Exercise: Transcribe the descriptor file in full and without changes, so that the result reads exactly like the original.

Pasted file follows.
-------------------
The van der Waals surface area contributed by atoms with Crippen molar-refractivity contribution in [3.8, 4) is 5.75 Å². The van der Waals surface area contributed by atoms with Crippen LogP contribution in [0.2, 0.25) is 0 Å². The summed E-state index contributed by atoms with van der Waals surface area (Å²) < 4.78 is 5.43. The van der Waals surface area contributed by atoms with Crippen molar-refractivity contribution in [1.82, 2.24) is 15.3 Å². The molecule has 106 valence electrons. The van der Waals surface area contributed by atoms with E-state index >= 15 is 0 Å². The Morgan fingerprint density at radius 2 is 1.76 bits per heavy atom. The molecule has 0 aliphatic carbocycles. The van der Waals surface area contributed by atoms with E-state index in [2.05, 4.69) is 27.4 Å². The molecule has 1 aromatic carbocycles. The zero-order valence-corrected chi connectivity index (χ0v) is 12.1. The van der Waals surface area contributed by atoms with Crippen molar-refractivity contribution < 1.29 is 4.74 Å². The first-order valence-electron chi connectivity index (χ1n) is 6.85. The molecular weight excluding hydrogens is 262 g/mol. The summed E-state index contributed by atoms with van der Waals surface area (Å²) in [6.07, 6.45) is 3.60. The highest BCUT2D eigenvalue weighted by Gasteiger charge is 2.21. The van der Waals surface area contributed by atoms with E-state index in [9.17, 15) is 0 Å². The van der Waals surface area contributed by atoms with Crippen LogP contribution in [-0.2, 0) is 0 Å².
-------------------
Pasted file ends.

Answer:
The van der Waals surface area contributed by atoms with Crippen molar-refractivity contribution in [3.8, 4) is 5.75 Å². The van der Waals surface area contributed by atoms with Crippen LogP contribution in [0.2, 0.25) is 0 Å². The summed E-state index contributed by atoms with van der Waals surface area (Å²) < 4.78 is 5.43. The van der Waals surface area contributed by atoms with Crippen molar-refractivity contribution in [1.82, 2.24) is 15.3 Å². The molecule has 106 valence electrons. The van der Waals surface area contributed by atoms with E-state index >= 15 is 0 Å². The Morgan fingerprint density at radius 2 is 1.76 bits per heavy atom. The molecule has 0 aliphatic carbocycles. The van der Waals surface area contributed by atoms with E-state index in [2.05, 4.69) is 27.4 Å². The molecule has 1 aromatic carbocycles. The zero-order valence-corrected chi connectivity index (χ0v) is 12.1. The van der Waals surface area contributed by atoms with Crippen molar-refractivity contribution < 1.29 is 4.74 Å². The first-order valence-electron chi connectivity index (χ1n) is 6.85. The molecular weight excluding hydrogens is 262 g/mol. The summed E-state index contributed by atoms with van der Waals surface area (Å²) in [6.07, 6.45) is 3.60. The highest BCUT2D eigenvalue weighted by Gasteiger charge is 2.21. The van der Waals surface area contributed by atoms with E-state index in [9.17, 15) is 0 Å². The van der Waals surface area contributed by atoms with Crippen LogP contribution in [-0.2, 0) is 0 Å².